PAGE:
People walk near the Border Patrol station in Nogales, Arizona. The U.S. military will send 5,200 troops to the border in response to a caravan of migrants coming from Central America. (Photo by Celisse Jones/Cronkite News)

November 26, 2019

Cronkite News

Arizona poll: Wide gap on immigration, gun control between Republicans, Democrats

A new state poll shows a yawning divide among Republicans and Democrats on key Arizona issues, including immigration, climate change, housing affordability and gun control.

But registered independents may well become a deciding factor in the 2020 elections, according to a poll by the ASU Morrison Institute for Public Policy.

About 35% of active registered voters in Arizona are Republicans, 33% are independents and 31% are Democrats, according to Morrison. The poll also surveyed people who were not registered to vote.

“I think that independents – absolutely given that they represent a bigger proportion of the electorate than Democrats – they should vote. Their vote should be heard,” Melissa Kovacs, associate director of research at the Morrison Institute, said Monday.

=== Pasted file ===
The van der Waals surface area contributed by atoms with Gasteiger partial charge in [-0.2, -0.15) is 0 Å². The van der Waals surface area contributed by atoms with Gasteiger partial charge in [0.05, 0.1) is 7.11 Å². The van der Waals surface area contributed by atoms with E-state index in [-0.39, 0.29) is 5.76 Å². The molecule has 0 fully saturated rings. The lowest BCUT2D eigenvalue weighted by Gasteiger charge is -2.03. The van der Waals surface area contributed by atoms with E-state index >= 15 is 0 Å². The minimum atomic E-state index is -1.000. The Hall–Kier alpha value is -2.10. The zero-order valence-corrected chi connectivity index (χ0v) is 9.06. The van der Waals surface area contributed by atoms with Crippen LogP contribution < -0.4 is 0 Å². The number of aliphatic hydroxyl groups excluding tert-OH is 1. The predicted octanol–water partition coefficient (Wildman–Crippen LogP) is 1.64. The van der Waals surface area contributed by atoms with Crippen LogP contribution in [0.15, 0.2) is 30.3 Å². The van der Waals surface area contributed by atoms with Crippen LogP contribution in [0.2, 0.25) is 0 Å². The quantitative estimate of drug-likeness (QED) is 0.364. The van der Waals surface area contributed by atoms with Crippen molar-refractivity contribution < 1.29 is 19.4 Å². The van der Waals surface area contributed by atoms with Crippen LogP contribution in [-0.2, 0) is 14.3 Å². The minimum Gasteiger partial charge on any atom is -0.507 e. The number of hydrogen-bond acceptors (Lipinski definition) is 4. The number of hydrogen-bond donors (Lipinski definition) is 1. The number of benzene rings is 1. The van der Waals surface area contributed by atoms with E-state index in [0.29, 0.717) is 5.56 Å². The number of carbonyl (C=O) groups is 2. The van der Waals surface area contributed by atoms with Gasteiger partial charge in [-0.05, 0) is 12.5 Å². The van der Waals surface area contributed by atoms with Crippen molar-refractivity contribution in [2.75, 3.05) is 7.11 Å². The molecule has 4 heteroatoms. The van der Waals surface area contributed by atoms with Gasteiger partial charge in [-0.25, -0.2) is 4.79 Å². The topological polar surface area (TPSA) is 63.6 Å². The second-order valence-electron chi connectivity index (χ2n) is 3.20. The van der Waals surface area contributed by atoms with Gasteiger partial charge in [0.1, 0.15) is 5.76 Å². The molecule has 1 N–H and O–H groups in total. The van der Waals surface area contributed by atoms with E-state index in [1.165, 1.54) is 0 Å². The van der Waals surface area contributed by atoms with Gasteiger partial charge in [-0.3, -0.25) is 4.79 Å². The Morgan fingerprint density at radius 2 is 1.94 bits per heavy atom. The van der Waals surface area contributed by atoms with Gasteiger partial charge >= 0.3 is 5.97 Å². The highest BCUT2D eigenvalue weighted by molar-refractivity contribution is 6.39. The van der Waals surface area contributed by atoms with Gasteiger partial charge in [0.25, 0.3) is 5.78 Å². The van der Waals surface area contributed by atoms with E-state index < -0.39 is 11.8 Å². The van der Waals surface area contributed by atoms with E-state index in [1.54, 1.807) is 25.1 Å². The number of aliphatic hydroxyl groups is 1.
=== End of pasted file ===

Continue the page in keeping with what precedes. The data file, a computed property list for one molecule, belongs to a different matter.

“I also think that we learned by surveying people who are not registered to vote, their perceptions do not always line up with the average Arizonan and, were they to vote, things would change.”

Four issues showed the largest “separation of thought” between the two major political parties:

Immigration: Democrats and Republicans differed widely on whether they agreed that more immigrants should be allowed into Arizona or undocumented immigrants should be deported. However, 34% of independents agreed with both statements.

Climate control: Registered Democrats feel most strongly about climate and the environment. They are more likely to say Arizona needs to do more to prepare for “climatic conditions and to agree with a statement on the impact of climate change.

Affordable housing: Republicans were more likely than Democrats and independents to say affordable housing was sufficient. Democrats agreed most often with statements that the government needs to expand its efforts or say they were willing to have affordable housing where they live.

Gun control: The gap on gun control shifted among Democrats, independents and Republicans.


Story by Madison LaBerge, Cronkite News